I need to own this:

The Secret Sharer

So my niece turned 12 this week, the two boys I used to babysit when I was a teenager are approaching 30 themselves now, my 20th high school reunion is this year, and my father-in-law is telling me that he has no will and he wants Cha to go to a lawyer in case he dies suddenly.

I'm not one to kvetch much about aging or getting old, but I do indeed wish I could slow the ride down. I feel I need a few months to catch up with the pace, to get back on track. New job, new house, new car, new furniture...the center cannot hold.

I dreamed I was in a group of four people and we were supposed to simultaneously BASE jump from a hot-air balloon at 8,000 feet. Before jumping we were supposed to write down secret thoughts about each other to trade after jumping. I didn't know the other three people in the group, but they were old friends to each other. I had therefore no secrets to share. On one envelope I saw someone had written "I hate Jackie." I didn't know which of my companions was Jackie, nor the handwriting on the envelope.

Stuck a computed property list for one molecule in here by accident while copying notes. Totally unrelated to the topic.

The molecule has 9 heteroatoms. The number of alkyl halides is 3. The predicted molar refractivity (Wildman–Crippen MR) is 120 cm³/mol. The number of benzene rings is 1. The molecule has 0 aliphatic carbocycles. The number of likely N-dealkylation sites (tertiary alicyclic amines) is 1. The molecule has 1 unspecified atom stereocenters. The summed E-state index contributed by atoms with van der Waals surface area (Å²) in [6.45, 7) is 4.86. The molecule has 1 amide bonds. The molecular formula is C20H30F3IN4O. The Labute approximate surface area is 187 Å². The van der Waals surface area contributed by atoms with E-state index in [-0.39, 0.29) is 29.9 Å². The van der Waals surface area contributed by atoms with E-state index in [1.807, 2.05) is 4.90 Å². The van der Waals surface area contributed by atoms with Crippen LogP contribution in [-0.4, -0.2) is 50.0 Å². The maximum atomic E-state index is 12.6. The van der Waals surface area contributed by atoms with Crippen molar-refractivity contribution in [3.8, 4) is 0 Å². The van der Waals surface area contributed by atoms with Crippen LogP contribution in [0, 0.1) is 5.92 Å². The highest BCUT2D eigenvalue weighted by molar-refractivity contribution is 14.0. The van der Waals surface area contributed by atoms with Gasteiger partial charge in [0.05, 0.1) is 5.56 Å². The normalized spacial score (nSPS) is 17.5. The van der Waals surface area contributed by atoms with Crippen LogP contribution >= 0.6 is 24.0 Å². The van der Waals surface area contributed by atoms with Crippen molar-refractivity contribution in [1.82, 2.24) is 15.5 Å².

I've known two Jackies in "real" life: a trailer trash aunt who likely had a fling with my father, betraying my mother and my uncle at once; and a tough Jersey girl in the English program at York College. I hated neither of them.

Thursday, March 22, 2007

On the Lam

Oh my goodness. Too bad E. Howard Hunt died early this year. He could have lined up for the hush money likely flowing from Cheney's coffers at this moment.

Wednesday, March 21, 2007

Reason for optimism

I actually enjoyed Bush's latest presser. One could wear out a copy of the DSM-IV flipping around to diagnose this guy's neurotic ticks: his defensiveness, his hypocrisy, his projection, his anti-social tendencies, his thinly veiled hostility, his martyr complex, his infantile regression, etc. I propose someone craft a Bush addendum to the manual's next edition.